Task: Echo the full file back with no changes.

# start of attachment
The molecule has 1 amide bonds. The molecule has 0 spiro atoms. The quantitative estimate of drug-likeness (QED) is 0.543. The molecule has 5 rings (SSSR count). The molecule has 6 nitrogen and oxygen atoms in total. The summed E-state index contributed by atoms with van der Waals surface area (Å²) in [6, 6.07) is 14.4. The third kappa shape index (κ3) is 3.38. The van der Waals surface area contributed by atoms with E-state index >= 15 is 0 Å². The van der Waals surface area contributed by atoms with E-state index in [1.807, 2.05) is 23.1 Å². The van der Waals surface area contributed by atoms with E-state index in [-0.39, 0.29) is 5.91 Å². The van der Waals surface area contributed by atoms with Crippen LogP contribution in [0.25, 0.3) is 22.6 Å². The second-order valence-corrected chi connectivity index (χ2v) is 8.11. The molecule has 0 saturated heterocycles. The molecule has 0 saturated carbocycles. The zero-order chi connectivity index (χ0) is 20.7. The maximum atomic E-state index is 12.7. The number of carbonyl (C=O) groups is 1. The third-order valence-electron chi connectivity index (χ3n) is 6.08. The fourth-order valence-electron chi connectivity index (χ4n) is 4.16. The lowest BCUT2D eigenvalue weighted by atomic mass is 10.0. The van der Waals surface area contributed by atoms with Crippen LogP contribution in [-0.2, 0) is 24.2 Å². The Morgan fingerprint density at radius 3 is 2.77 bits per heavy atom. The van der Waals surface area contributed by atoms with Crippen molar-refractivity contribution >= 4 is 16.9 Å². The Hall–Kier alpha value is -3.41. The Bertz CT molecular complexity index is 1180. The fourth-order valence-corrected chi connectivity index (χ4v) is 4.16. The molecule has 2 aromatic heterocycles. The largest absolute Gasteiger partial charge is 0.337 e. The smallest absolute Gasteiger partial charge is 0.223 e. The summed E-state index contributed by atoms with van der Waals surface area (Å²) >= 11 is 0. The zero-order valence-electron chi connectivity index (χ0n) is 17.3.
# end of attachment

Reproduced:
The molecule has 1 amide bonds. The molecule has 0 spiro atoms. The quantitative estimate of drug-likeness (QED) is 0.543. The molecule has 5 rings (SSSR count). The molecule has 6 nitrogen and oxygen atoms in total. The summed E-state index contributed by atoms with van der Waals surface area (Å²) in [6, 6.07) is 14.4. The third kappa shape index (κ3) is 3.38. The van der Waals surface area contributed by atoms with E-state index >= 15 is 0 Å². The van der Waals surface area contributed by atoms with E-state index in [1.807, 2.05) is 23.1 Å². The van der Waals surface area contributed by atoms with E-state index in [-0.39, 0.29) is 5.91 Å². The van der Waals surface area contributed by atoms with Crippen LogP contribution in [0.25, 0.3) is 22.6 Å². The second-order valence-corrected chi connectivity index (χ2v) is 8.11. The molecule has 0 saturated heterocycles. The molecule has 0 saturated carbocycles. The zero-order chi connectivity index (χ0) is 20.7. The maximum atomic E-state index is 12.7. The number of carbonyl (C=O) groups is 1. The third-order valence-electron chi connectivity index (χ3n) is 6.08. The fourth-order valence-electron chi connectivity index (χ4n) is 4.16. The lowest BCUT2D eigenvalue weighted by atomic mass is 10.0. The van der Waals surface area contributed by atoms with Crippen LogP contribution in [-0.2, 0) is 24.2 Å². The Morgan fingerprint density at radius 3 is 2.77 bits per heavy atom. The van der Waals surface area contributed by atoms with Crippen molar-refractivity contribution >= 4 is 16.9 Å². The Hall–Kier alpha value is -3.41. The Bertz CT molecular complexity index is 1180. The fourth-order valence-corrected chi connectivity index (χ4v) is 4.16. The molecule has 2 aromatic heterocycles. The largest absolute Gasteiger partial charge is 0.337 e. The smallest absolute Gasteiger partial charge is 0.223 e. The summed E-state index contributed by atoms with van der Waals surface area (Å²) >= 11 is 0. The zero-order valence-electron chi connectivity index (χ0n) is 17.3.